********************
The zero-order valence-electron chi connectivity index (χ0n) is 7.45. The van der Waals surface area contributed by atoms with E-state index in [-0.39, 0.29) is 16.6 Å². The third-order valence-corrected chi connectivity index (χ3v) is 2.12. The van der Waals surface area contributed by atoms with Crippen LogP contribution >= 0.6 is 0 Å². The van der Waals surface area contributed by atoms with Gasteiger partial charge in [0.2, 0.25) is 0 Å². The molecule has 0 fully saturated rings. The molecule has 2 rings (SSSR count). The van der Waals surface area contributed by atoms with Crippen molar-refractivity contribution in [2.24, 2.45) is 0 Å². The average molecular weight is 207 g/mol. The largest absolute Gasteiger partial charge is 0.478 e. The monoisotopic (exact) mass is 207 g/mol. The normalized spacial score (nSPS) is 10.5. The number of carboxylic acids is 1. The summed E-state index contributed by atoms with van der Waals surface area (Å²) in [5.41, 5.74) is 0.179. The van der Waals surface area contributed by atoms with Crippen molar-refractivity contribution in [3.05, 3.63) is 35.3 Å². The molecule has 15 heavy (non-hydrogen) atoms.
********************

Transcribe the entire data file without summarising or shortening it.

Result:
The zero-order valence-electron chi connectivity index (χ0n) is 7.45. The van der Waals surface area contributed by atoms with E-state index in [-0.39, 0.29) is 16.6 Å². The third-order valence-corrected chi connectivity index (χ3v) is 2.12. The van der Waals surface area contributed by atoms with Crippen LogP contribution >= 0.6 is 0 Å². The van der Waals surface area contributed by atoms with Gasteiger partial charge in [0.2, 0.25) is 0 Å². The molecule has 0 fully saturated rings. The molecule has 2 rings (SSSR count). The van der Waals surface area contributed by atoms with Crippen molar-refractivity contribution in [2.24, 2.45) is 0 Å². The average molecular weight is 207 g/mol. The largest absolute Gasteiger partial charge is 0.478 e. The monoisotopic (exact) mass is 207 g/mol. The normalized spacial score (nSPS) is 10.5. The number of carboxylic acids is 1. The summed E-state index contributed by atoms with van der Waals surface area (Å²) in [5.41, 5.74) is 0.179. The van der Waals surface area contributed by atoms with Crippen molar-refractivity contribution in [3.05, 3.63) is 35.3 Å². The molecule has 15 heavy (non-hydrogen) atoms.